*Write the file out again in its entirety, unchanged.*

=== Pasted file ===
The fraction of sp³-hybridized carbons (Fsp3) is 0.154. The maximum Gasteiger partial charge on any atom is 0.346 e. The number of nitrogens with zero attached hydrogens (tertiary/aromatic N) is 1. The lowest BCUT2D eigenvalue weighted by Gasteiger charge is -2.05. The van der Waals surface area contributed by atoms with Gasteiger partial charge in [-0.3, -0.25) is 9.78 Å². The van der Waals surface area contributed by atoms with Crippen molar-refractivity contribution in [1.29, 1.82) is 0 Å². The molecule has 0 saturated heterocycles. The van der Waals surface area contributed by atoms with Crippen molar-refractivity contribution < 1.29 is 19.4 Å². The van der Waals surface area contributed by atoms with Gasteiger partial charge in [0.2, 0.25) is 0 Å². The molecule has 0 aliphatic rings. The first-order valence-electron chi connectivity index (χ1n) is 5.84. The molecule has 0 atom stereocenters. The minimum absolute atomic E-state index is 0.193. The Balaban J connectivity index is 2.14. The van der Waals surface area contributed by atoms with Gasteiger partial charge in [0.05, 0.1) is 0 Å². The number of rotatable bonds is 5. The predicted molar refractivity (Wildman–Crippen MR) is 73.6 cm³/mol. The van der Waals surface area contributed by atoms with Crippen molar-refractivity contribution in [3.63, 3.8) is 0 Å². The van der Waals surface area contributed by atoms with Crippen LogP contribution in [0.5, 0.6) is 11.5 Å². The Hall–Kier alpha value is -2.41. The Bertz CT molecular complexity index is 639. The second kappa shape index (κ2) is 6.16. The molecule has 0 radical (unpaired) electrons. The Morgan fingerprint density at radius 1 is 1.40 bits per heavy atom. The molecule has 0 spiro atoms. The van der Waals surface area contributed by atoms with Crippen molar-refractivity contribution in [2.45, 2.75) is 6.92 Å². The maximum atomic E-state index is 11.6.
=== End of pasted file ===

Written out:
The fraction of sp³-hybridized carbons (Fsp3) is 0.154. The maximum Gasteiger partial charge on any atom is 0.346 e. The number of nitrogens with zero attached hydrogens (tertiary/aromatic N) is 1. The lowest BCUT2D eigenvalue weighted by Gasteiger charge is -2.05. The van der Waals surface area contributed by atoms with Gasteiger partial charge in [-0.3, -0.25) is 9.78 Å². The van der Waals surface area contributed by atoms with Crippen molar-refractivity contribution in [1.29, 1.82) is 0 Å². The molecule has 0 saturated heterocycles. The van der Waals surface area contributed by atoms with Crippen molar-refractivity contribution < 1.29 is 19.4 Å². The van der Waals surface area contributed by atoms with Gasteiger partial charge in [0.2, 0.25) is 0 Å². The molecule has 0 aliphatic rings. The first-order valence-electron chi connectivity index (χ1n) is 5.84. The molecule has 0 atom stereocenters. The minimum absolute atomic E-state index is 0.193. The Balaban J connectivity index is 2.14. The van der Waals surface area contributed by atoms with Gasteiger partial charge in [0.05, 0.1) is 0 Å². The number of rotatable bonds is 5. The predicted molar refractivity (Wildman–Crippen MR) is 73.6 cm³/mol. The van der Waals surface area contributed by atoms with Crippen molar-refractivity contribution in [3.63, 3.8) is 0 Å². The van der Waals surface area contributed by atoms with Crippen LogP contribution in [0.5, 0.6) is 11.5 Å². The Hall–Kier alpha value is -2.41. The Bertz CT molecular complexity index is 639. The second kappa shape index (κ2) is 6.16. The molecule has 0 radical (unpaired) electrons. The Morgan fingerprint density at radius 1 is 1.40 bits per heavy atom. The molecule has 0 spiro atoms. The van der Waals surface area contributed by atoms with Crippen molar-refractivity contribution in [2.45, 2.75) is 6.92 Å². The maximum atomic E-state index is 11.6.